It has no smell, but it has a bitter taste. The main compound which gives the bitter taste is called “quassin.”
It can be used medicially to kill intestinal worms in the body. It can also be used to stimulate appetite, or as a substitute for hops to provide bitterness in beer.
It comes from a tree that grows in Jamaica, that looks a bit like an ash tree. The tree grows up to 100 feet (30 metres) tall, with a trunk up to 3 feet (1 metre) wide. It blossoms with green flowers in October and November, but the blooms are not very noticeable.
The smooth thin grey bark is removed from the trunk and branches. Underneath, there is yellowish-white, light, brittle wood, which is cut into chips, and kiln dried. The compound is extracted from this.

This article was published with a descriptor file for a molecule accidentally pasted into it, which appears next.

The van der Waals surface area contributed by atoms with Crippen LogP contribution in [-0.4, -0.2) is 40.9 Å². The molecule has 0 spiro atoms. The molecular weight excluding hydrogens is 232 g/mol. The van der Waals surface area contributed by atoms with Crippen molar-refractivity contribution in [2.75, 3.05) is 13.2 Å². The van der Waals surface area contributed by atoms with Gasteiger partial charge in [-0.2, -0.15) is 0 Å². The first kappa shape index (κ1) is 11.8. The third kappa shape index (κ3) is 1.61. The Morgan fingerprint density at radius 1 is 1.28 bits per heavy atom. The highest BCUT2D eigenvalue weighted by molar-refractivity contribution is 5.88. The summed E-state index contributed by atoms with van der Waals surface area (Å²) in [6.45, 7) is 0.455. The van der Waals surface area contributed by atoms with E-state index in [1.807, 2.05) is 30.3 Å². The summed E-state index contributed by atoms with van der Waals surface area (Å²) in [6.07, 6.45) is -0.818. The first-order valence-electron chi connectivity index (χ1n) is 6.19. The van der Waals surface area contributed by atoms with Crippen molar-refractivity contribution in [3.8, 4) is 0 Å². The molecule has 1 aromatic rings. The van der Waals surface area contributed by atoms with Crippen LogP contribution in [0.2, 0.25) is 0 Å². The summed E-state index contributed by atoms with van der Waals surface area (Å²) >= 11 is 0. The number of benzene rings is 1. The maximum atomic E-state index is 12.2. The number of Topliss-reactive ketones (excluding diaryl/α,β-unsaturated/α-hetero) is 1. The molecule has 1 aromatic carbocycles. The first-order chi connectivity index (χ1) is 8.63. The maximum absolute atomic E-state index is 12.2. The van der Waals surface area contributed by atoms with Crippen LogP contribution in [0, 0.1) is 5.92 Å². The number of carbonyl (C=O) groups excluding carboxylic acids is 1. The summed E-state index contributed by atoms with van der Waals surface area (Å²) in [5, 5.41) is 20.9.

Cups can also be carved from the wood. You fill the cups with water and let the water stand in the cups overnight to take on the taste of the wood.
Or you can soak the chips in cold water, in the ratio of 1 oz (30 g) in weight of the chips to 20 oz (1 pint / 600 ml) of water.
The tree is native to the Carribean, particularly Jamaica, northern Venezuela and Brazil.
Knowledge of the properties of the wood of the tree were learned from people in Surinam by a Swede named Daniel Rolander, who brought the knowledge in turn with him back to Europe in 1755.
Up until 1809, Quassia Wood referred to wood from a similar shrub, but then the London Pharmacopoeia transferred the name to the tree from Jamaica which supplied the wood in larger quantities.